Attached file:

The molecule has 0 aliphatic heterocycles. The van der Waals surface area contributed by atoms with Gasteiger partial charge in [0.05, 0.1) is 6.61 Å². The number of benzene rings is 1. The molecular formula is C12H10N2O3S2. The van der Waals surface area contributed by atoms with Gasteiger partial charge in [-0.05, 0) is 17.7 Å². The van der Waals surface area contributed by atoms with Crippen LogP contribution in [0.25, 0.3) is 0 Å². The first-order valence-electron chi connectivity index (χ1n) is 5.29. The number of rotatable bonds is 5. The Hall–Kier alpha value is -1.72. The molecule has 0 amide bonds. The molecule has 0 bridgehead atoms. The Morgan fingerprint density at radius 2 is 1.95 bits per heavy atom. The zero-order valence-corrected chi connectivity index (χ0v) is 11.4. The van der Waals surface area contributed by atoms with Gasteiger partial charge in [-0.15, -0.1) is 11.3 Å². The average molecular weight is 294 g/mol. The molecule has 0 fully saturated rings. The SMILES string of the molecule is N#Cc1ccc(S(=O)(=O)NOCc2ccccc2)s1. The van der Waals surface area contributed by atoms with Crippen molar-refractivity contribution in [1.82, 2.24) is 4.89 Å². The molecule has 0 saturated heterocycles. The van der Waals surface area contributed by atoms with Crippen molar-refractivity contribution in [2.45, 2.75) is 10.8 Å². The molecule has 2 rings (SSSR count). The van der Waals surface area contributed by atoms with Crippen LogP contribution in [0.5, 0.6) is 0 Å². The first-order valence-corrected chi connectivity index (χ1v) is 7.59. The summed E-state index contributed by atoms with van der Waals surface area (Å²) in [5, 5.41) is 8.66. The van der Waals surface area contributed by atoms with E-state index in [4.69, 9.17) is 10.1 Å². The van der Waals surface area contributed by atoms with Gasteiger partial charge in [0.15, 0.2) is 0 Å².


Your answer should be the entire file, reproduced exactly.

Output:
The molecule has 0 aliphatic heterocycles. The van der Waals surface area contributed by atoms with Gasteiger partial charge in [0.05, 0.1) is 6.61 Å². The number of benzene rings is 1. The molecular formula is C12H10N2O3S2. The van der Waals surface area contributed by atoms with Gasteiger partial charge in [-0.05, 0) is 17.7 Å². The van der Waals surface area contributed by atoms with Crippen LogP contribution in [0.25, 0.3) is 0 Å². The first-order valence-electron chi connectivity index (χ1n) is 5.29. The number of rotatable bonds is 5. The Hall–Kier alpha value is -1.72. The molecule has 0 amide bonds. The molecule has 0 bridgehead atoms. The Morgan fingerprint density at radius 2 is 1.95 bits per heavy atom. The zero-order valence-corrected chi connectivity index (χ0v) is 11.4. The van der Waals surface area contributed by atoms with Gasteiger partial charge in [-0.15, -0.1) is 11.3 Å². The average molecular weight is 294 g/mol. The molecule has 0 fully saturated rings. The SMILES string of the molecule is N#Cc1ccc(S(=O)(=O)NOCc2ccccc2)s1. The van der Waals surface area contributed by atoms with Crippen molar-refractivity contribution in [1.82, 2.24) is 4.89 Å². The molecule has 0 saturated heterocycles. The van der Waals surface area contributed by atoms with Crippen molar-refractivity contribution in [2.45, 2.75) is 10.8 Å². The molecule has 2 rings (SSSR count). The van der Waals surface area contributed by atoms with Crippen LogP contribution in [0.5, 0.6) is 0 Å². The first-order valence-corrected chi connectivity index (χ1v) is 7.59. The summed E-state index contributed by atoms with van der Waals surface area (Å²) in [5, 5.41) is 8.66. The van der Waals surface area contributed by atoms with E-state index in [4.69, 9.17) is 10.1 Å². The van der Waals surface area contributed by atoms with Gasteiger partial charge in [0.15, 0.2) is 0 Å².